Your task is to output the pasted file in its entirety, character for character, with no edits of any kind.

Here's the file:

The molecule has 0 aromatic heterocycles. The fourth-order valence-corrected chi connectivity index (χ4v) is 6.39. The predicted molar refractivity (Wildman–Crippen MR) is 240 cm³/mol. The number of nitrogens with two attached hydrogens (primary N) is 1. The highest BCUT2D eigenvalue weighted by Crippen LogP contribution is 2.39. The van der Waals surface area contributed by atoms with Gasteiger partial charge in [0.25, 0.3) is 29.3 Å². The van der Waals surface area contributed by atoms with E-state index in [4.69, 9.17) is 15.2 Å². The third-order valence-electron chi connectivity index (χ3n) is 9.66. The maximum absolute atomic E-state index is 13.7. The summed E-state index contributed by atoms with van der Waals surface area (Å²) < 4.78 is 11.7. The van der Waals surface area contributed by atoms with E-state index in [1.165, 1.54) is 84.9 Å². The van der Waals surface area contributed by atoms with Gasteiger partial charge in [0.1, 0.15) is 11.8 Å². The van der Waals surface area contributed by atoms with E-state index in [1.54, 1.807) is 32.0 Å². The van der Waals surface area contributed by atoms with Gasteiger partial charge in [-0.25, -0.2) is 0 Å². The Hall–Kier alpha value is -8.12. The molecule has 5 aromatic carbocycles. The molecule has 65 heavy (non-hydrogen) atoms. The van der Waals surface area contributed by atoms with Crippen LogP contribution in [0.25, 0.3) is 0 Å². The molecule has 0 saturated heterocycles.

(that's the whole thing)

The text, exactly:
The molecule has 0 aromatic heterocycles. The fourth-order valence-corrected chi connectivity index (χ4v) is 6.39. The predicted molar refractivity (Wildman–Crippen MR) is 240 cm³/mol. The number of nitrogens with two attached hydrogens (primary N) is 1. The highest BCUT2D eigenvalue weighted by Crippen LogP contribution is 2.39. The van der Waals surface area contributed by atoms with Gasteiger partial charge in [0.25, 0.3) is 29.3 Å². The van der Waals surface area contributed by atoms with E-state index in [4.69, 9.17) is 15.2 Å². The third-order valence-electron chi connectivity index (χ3n) is 9.66. The maximum absolute atomic E-state index is 13.7. The summed E-state index contributed by atoms with van der Waals surface area (Å²) < 4.78 is 11.7. The van der Waals surface area contributed by atoms with E-state index in [1.165, 1.54) is 84.9 Å². The van der Waals surface area contributed by atoms with Gasteiger partial charge in [0.1, 0.15) is 11.8 Å². The van der Waals surface area contributed by atoms with E-state index in [1.54, 1.807) is 32.0 Å². The van der Waals surface area contributed by atoms with Gasteiger partial charge in [-0.25, -0.2) is 0 Å². The Hall–Kier alpha value is -8.12. The molecule has 5 aromatic carbocycles. The molecule has 65 heavy (non-hydrogen) atoms. The van der Waals surface area contributed by atoms with Crippen LogP contribution in [0.25, 0.3) is 0 Å². The molecule has 0 saturated heterocycles.